Thankfully, since they did have cell coverage, I used google to save the night and figured out what Poison Ivy looked like. Now, remember when I said I was a city boy, I was not kidding. Yeah, I had friends that got Poison Ivy (should I still capitalize POISON IVY, or is that only for the character in a superhero movie?) growing up in the concrete jungle, but I never did because I was quite the goofy fat kid that was never too active. Go out in the grassy areas along the parks and highways, no way!! So I have no clue about POISON IVY except it will make you horribly itchy and could do worse. Fortunately, Kelli did explain not everyone is allergic to it, and some people can touch it and not even have an issue. Now that I am armed with bee repellent (my flailing arms…the best way to keep bees calm) and the visual guide to field plants, we made our way down the rows. It took me about 30 minutes to finally relax and get in the groove…..we did have 45 minutes to pick berries, so 15 would be more than enough. The heart palpitations subsided, the heavy breathing slowed down except when I had to brush away the legions of bugs I was sure were crawling up my legs (it was just grass and leaves I have since been told), and our buckets started to get heavy. I mostly did the scouting of the best bushes. I am tall, my wife is not, and the plants looked like many of them were at least 7 or 8 feet tall. I could see over the tops of some plants where it looked like they still had a lot of berries on the bottom (since a group of kids hadn’t just cleaned out the bottoms of the plants….ok, my wife isn’t that short, but close.) Somehow, I did manage to get almost as many berries as she did (it might have been her handing me her bucket twenty minutes in because it was too heavy since it was so full while mine was practically empty) and we wrapped up and headed back to the barn area with all the tables and equipment Kelli had brought with her.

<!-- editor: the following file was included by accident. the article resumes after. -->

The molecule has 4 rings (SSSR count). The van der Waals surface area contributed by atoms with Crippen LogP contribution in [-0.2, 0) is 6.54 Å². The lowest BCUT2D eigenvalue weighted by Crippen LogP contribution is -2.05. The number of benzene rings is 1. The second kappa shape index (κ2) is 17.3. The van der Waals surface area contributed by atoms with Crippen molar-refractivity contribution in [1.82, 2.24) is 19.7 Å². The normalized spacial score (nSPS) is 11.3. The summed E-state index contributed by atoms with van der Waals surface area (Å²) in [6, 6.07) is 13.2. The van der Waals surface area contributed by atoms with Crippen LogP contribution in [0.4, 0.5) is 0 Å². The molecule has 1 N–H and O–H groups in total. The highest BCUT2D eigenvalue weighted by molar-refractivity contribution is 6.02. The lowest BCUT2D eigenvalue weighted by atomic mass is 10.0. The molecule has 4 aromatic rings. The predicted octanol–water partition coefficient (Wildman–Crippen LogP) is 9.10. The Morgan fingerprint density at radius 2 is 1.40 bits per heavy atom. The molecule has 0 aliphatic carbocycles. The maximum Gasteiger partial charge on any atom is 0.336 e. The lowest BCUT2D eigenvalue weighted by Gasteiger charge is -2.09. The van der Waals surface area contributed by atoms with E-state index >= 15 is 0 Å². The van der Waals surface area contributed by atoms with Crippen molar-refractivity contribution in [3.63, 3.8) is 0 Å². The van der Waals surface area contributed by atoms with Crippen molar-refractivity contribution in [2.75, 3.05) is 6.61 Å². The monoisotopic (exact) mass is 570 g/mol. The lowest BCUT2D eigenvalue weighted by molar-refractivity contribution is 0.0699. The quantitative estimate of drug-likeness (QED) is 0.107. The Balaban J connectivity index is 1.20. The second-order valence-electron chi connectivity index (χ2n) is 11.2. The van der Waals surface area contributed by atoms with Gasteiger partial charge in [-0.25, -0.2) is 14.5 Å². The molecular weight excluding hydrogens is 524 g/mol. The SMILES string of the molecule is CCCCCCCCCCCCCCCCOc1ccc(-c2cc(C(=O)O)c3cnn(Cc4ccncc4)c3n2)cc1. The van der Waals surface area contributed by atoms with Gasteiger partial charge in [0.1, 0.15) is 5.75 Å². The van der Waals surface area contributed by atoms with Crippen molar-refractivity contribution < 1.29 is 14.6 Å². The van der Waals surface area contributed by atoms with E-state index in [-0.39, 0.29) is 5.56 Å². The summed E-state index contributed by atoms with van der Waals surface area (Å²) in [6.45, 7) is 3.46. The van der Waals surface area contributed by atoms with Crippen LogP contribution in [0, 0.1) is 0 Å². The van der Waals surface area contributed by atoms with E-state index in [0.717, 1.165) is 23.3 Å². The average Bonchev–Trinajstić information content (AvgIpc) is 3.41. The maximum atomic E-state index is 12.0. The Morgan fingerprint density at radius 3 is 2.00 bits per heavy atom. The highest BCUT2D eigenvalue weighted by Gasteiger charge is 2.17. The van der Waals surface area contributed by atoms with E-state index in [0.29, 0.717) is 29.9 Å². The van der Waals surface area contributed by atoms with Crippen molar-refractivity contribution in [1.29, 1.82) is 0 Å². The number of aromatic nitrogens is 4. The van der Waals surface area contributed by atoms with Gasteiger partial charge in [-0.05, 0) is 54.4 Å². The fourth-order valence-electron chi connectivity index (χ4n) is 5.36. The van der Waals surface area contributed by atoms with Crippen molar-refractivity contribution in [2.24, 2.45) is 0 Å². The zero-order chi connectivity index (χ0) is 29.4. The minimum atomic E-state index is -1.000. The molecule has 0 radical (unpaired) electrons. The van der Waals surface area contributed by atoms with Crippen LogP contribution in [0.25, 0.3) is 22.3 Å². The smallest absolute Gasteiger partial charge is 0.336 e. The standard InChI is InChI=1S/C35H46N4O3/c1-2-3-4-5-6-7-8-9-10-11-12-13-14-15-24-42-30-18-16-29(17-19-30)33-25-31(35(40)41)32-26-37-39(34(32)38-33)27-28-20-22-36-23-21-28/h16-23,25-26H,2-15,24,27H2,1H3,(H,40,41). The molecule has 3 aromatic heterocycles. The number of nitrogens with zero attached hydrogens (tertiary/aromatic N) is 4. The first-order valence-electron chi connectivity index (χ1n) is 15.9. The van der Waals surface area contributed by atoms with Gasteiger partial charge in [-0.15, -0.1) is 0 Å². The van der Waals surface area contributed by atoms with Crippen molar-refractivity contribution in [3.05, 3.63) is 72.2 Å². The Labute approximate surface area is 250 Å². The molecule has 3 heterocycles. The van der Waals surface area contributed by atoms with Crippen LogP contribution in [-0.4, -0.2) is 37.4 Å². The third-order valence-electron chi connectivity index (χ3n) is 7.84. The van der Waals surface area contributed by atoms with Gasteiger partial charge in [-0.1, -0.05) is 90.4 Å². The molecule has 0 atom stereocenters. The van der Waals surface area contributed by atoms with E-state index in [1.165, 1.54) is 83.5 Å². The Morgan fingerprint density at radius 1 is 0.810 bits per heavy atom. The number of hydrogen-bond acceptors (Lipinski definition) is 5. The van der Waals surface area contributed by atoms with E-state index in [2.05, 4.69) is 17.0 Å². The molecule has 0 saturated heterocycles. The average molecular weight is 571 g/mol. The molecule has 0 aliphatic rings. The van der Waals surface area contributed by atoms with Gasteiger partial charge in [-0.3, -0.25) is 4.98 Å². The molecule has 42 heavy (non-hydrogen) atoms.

HURRAY, I SURVIVED!!!!!!!!!!!!!!!!!!!!!!!! This was my inner proclamation as we now approached civilization.